This interview with Toca Boca’s CEO Björn Jeffrey was conducted for a feature for BT.com.
What’s your ethos regarding responsible game development, for adults and for children?
At Toca Boca, we believe that gaining customer trust is a vital part of ensuring responsible app development. We try to exceed our customers’ expectations by paying attention to their needs and concerns. Toca Boca takes a two-pronged approach, aiming to please both parents and children. We understand that parents have concerns regarding the safety of their children therefore we strongly believe that children should not be exposed to third-party advertisements or in-app purchases. At the same time, we aim to keep children at the centre of product development by involving them in the design process and it is a very intentional design decision not to create toys for girls, or toys for boys – we make toys for kids, and let them choose how they would like to play.
Given the variety of approaches to parenting, are there any hard and fast rules for game development for children?
Like parenting, there are a variety of approaches to game development for children and not all companies share the same values as Toca Boca. We create well-designed apps based on universal themes that most people can recognise irrespective of their parenting style.
Accurate communication should be a rule of thumb when it comes to app development for children. Toca Boca clearly communicates what we stand for and what our apps are about, making it easier for parents to determine if our apps are appropriate for their kids.
Without an age-rating system for apps and given the size of the app market, how can parents know which apps are safe to play and which aren’t? Do you think the market-keepers like Apple and Google should institute a ratings system, even a voluntary one?
We would definitely welcome a serious and acknowledged rating system that can help parents and kids find suitable apps. It is important, however, that a rating system is custom made for children’s apps. The system should not necessarily be rated according to age but according to a number of factors, for example, the extent to which the app is safe or aids children’s development.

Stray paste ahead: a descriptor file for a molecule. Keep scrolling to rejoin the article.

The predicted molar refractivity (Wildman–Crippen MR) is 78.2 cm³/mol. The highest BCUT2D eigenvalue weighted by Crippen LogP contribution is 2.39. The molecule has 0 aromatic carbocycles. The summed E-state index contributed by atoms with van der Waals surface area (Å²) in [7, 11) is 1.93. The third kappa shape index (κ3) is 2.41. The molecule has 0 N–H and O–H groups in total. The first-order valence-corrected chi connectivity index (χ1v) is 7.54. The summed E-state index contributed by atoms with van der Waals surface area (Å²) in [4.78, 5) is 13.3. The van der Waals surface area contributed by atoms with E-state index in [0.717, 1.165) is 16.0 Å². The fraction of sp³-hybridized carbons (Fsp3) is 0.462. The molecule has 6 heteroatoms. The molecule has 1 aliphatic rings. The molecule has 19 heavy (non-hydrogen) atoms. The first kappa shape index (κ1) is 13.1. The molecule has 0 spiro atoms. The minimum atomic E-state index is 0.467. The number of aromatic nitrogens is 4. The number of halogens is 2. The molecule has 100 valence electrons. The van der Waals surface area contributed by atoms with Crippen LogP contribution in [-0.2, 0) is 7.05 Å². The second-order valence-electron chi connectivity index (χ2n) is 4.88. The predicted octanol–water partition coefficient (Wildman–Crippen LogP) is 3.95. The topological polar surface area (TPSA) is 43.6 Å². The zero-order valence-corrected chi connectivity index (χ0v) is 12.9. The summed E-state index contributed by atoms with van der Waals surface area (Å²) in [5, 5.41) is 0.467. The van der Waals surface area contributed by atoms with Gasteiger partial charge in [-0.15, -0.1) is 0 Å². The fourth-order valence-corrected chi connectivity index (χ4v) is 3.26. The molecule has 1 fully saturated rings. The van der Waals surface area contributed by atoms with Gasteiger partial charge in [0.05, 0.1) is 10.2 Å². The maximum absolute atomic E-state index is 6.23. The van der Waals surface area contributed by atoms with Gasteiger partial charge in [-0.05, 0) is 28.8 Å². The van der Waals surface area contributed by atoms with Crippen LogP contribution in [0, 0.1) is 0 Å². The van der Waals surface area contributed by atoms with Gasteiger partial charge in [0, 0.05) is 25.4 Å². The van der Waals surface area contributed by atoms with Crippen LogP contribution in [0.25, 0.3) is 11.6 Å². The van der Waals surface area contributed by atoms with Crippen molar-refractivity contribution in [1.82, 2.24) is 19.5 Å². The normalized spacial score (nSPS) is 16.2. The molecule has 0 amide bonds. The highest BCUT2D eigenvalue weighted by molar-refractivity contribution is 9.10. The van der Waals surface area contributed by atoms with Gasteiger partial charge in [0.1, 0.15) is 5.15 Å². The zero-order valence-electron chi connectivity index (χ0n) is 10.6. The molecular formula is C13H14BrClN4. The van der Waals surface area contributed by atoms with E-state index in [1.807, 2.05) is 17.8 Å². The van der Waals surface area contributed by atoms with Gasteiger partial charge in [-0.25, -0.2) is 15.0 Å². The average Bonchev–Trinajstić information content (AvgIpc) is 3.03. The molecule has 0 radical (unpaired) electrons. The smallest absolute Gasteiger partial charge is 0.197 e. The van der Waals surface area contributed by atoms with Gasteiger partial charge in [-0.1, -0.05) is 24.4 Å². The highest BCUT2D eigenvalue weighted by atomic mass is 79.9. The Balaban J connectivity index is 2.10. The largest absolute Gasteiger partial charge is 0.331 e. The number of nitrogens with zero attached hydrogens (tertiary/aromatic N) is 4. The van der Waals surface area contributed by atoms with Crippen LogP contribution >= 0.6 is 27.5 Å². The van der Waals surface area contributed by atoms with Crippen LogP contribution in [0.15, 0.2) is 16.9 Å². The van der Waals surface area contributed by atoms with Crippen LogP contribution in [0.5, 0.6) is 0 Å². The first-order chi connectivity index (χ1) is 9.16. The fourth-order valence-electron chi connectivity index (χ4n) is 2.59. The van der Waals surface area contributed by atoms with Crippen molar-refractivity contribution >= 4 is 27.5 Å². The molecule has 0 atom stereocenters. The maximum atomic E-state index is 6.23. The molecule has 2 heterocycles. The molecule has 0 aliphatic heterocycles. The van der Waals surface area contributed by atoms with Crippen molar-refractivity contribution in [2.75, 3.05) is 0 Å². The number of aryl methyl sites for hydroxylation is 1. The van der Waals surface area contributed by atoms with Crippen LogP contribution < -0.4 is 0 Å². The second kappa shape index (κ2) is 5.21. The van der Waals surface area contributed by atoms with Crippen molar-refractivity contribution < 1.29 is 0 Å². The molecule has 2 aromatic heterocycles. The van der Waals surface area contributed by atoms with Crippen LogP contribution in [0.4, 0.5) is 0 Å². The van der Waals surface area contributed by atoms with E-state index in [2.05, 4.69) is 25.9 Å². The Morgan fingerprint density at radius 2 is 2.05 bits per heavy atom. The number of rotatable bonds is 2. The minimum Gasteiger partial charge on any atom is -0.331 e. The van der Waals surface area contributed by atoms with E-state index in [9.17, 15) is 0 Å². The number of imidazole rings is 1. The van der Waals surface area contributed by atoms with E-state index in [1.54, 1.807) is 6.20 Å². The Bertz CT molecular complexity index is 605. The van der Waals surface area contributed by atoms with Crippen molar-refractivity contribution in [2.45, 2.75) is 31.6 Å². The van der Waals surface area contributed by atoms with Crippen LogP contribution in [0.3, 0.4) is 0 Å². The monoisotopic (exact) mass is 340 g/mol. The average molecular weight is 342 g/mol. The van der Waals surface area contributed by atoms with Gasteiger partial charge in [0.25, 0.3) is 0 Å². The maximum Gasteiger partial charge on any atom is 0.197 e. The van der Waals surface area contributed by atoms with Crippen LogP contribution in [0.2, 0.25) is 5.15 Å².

In the meantime, there are some really helpful websites and blogs that are dedicated to finding safe and enjoyable apps for children, such as Pappas Appar, Apps Playground, iMums, and Common Sense Media. Until a rating system is in place, I would advise parents to check out the reviews on these websites.
If playing games and devices was shown to be addictive, or at least as psychologically-compelling as other dopamine-promoters, do you think children should be allowed near games at all?
Toca Boca’s apps share the same attributes as traditional, non-digital, toys hence why we call them ‘digital toys’ rather than ‘digital games.’ The apps are non competitive, open ended, inspire creativity and allow parents and children to interact with each other. These are all qualities parents look for in traditional children’s toys, many of which we would never label ‘addictive.’ Toca Boca apps are designed to compliment, not replace, regular play; parents should decide what mix is best for their kids.’’
Given that rewards are extremely hard to come by in everyday life, what do you think the effect of the easy-reward structures we see in games are on children’s experience of everyday life, outside of games?
At Toca Boca we made a conscious decision to make fun and creativity our main focus rather than a competitive reward structure. We are concerned with building a safe digital space where children can explore and create with no limits. When it comes to our digital toys, exploring the world within an app is just one of the many ways children can learn and develop. One way isn’t better or worse than the other, they are not mutually exclusive.’’
Do you see any difference in the effect of the sort of games you make and Lego? Is this portrayal of Lego as worthy rather than, say, Toca Lab fair?
Although the physical differences are vast, Toca Boca shares the similar fundamental values and goals as Lego – we both design toys that encourage free play, exploration and foster creativity in young children. One is not better than the other, rather, via different platforms, we both provide kids with fun and safe toys that engender curiosity and development. Lego are a great company and it is an honour to be compared to them however we do differ slightly in our approach to gender marketing.